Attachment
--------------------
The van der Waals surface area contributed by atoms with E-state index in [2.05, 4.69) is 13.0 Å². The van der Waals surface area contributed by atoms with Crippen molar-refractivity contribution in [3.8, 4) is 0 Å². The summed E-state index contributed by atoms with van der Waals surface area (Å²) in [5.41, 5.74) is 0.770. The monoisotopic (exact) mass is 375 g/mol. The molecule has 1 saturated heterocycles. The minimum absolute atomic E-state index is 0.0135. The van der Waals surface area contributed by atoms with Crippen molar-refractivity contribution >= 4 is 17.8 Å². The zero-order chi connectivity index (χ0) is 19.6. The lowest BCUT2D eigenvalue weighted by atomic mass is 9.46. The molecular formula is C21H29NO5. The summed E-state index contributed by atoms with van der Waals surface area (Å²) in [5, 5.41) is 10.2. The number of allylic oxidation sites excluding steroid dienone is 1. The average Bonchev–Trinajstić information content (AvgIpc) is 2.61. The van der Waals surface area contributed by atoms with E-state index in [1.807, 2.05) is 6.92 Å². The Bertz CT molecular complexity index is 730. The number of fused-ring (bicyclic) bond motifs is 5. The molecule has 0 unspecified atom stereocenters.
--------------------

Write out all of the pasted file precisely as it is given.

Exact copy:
The van der Waals surface area contributed by atoms with E-state index in [2.05, 4.69) is 13.0 Å². The van der Waals surface area contributed by atoms with Crippen molar-refractivity contribution in [3.8, 4) is 0 Å². The summed E-state index contributed by atoms with van der Waals surface area (Å²) in [5.41, 5.74) is 0.770. The monoisotopic (exact) mass is 375 g/mol. The molecule has 1 saturated heterocycles. The minimum absolute atomic E-state index is 0.0135. The van der Waals surface area contributed by atoms with Crippen molar-refractivity contribution >= 4 is 17.8 Å². The zero-order chi connectivity index (χ0) is 19.6. The lowest BCUT2D eigenvalue weighted by atomic mass is 9.46. The molecular formula is C21H29NO5. The summed E-state index contributed by atoms with van der Waals surface area (Å²) in [5, 5.41) is 10.2. The number of allylic oxidation sites excluding steroid dienone is 1. The average Bonchev–Trinajstić information content (AvgIpc) is 2.61. The van der Waals surface area contributed by atoms with E-state index in [1.807, 2.05) is 6.92 Å². The Bertz CT molecular complexity index is 730. The number of fused-ring (bicyclic) bond motifs is 5. The molecule has 0 unspecified atom stereocenters.